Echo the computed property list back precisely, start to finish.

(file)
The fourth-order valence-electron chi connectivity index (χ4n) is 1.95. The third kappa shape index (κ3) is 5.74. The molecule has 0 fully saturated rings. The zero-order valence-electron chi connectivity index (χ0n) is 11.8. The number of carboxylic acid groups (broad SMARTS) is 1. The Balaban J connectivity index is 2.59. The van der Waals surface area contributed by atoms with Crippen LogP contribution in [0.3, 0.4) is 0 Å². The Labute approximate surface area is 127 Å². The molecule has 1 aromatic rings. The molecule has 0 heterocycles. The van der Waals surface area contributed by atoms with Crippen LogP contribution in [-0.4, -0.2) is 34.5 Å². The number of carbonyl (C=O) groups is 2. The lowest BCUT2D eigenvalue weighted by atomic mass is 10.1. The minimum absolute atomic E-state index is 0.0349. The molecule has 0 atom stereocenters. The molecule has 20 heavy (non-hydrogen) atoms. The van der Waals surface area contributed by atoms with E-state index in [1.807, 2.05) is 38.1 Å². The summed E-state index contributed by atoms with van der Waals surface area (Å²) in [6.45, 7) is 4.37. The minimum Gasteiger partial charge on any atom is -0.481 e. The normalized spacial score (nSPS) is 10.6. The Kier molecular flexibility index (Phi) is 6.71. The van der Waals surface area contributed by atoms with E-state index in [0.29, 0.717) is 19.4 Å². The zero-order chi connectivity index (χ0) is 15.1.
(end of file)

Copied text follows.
The fourth-order valence-electron chi connectivity index (χ4n) is 1.95. The third kappa shape index (κ3) is 5.74. The molecule has 0 fully saturated rings. The zero-order valence-electron chi connectivity index (χ0n) is 11.8. The number of carboxylic acid groups (broad SMARTS) is 1. The Balaban J connectivity index is 2.59. The van der Waals surface area contributed by atoms with Crippen LogP contribution in [0.3, 0.4) is 0 Å². The Labute approximate surface area is 127 Å². The molecule has 1 aromatic rings. The molecule has 0 heterocycles. The van der Waals surface area contributed by atoms with Crippen LogP contribution in [-0.4, -0.2) is 34.5 Å². The number of carbonyl (C=O) groups is 2. The lowest BCUT2D eigenvalue weighted by atomic mass is 10.1. The minimum absolute atomic E-state index is 0.0349. The molecule has 0 atom stereocenters. The molecule has 20 heavy (non-hydrogen) atoms. The van der Waals surface area contributed by atoms with E-state index in [1.807, 2.05) is 38.1 Å². The summed E-state index contributed by atoms with van der Waals surface area (Å²) in [6.45, 7) is 4.37. The minimum Gasteiger partial charge on any atom is -0.481 e. The normalized spacial score (nSPS) is 10.6. The Kier molecular flexibility index (Phi) is 6.71. The van der Waals surface area contributed by atoms with E-state index in [0.29, 0.717) is 19.4 Å². The zero-order chi connectivity index (χ0) is 15.1.